On 25 Sep 2001 12:55:35 -0500
Ben Collins-Sussman <firstname.lastname@example.org> wrote:
> email@example.com writes:
> > Author: sussman
> > Date: 2001-09-25 17:49 GMT
> > New Revision: 158
> > The shiny new 'svn status'.
> > Three independent flags: -n (--nonrecursive)
> > -u (--show-updates)
> > -v (--verbose)
This is great. The status subcommand is now much more useful
than it was. Still, there is one thing that continues to
bother me about the way we are presenting status functionality
to the user. If I were to rattle off a quick summary of the
status and update commands, it might look like:
The status command displays information about version
controlled files. The file status can include modifications,
additions, deletions, renames, and merge conflicts. By
default, status information for files in the working copy is
displayed. The user can indicate that status information
for files in the repository should also be displayed by
passing the $FLAG option.
The update command will incorporate changes committed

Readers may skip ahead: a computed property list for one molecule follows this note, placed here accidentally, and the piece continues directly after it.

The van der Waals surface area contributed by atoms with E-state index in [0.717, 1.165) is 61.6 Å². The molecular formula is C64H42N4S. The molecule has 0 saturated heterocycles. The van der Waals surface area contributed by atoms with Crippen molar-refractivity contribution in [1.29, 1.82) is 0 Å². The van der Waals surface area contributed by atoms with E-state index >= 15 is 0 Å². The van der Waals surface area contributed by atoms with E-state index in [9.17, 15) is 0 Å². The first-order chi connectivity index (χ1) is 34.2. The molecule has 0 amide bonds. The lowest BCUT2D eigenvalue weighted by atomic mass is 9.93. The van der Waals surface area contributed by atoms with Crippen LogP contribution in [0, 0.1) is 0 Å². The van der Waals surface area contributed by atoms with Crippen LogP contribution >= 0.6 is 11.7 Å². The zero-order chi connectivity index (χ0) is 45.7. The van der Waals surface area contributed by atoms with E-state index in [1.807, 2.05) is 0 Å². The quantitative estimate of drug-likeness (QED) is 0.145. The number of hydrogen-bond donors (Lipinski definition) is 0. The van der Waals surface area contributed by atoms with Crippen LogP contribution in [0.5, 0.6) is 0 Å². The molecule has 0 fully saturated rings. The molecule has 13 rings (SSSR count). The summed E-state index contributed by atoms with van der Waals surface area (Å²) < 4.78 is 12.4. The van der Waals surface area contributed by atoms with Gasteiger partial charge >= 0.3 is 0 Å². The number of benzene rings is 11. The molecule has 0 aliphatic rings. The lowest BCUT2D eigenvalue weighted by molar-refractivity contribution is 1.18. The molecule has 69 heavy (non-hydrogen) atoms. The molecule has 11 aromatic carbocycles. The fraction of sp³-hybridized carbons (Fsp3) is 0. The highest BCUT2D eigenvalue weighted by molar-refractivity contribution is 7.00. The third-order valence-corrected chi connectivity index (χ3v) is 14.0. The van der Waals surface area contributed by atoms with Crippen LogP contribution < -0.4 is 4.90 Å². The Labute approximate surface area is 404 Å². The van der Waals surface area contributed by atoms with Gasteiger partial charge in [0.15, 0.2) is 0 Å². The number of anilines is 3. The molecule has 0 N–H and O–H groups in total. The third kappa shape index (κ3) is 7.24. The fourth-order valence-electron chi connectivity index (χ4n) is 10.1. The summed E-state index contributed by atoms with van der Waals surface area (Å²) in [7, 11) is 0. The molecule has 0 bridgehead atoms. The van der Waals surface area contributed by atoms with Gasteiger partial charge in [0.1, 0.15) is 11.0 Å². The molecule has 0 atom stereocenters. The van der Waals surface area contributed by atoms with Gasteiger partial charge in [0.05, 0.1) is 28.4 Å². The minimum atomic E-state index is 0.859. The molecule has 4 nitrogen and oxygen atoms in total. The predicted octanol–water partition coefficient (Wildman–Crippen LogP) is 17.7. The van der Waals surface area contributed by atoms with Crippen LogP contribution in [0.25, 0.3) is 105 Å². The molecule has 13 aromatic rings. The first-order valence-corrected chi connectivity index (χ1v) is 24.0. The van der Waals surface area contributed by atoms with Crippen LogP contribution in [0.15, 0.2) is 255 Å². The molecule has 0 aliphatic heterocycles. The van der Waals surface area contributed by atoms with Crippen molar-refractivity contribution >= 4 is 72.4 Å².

to the repository into the user's working copy.
These two subcommands don't really have anything to do
with each other. That bothers me because the
-u/--(show-)update flag to the status subcommand
muddies the waters. It provides the functionality
(see changes in repo) in a way that exposes the
implementation (update --dry-run). It also uses
the -u option and I thought we were going to use
that with the diff command.
I really think we need to rename that --update flag.
What if we used --repository/--repo instead? I know
this may not seem like a critical change, but little
usability issues like this have a way of turning into
"new user" problems down the road. By then, we all
know it will be too late to change the code because
someone would have written a bunch of scripts that
depend on a certain command line option.
Perhaps we should just finish up the user manual before
making any more changes to the user interface.
It seems that things like which flags are accepted
by which subcommands are going to get even more
tricky as time passes and more options are added.
There are only 26 letters we can use for short
command options like -u and each subcommand can't
go off and do its own thing since the options
are parsed in main(). I would be more than willing
to work on this stuff next week if folks can agree
that is needs doing.
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Received on Sat Oct 21 14:36:42 2006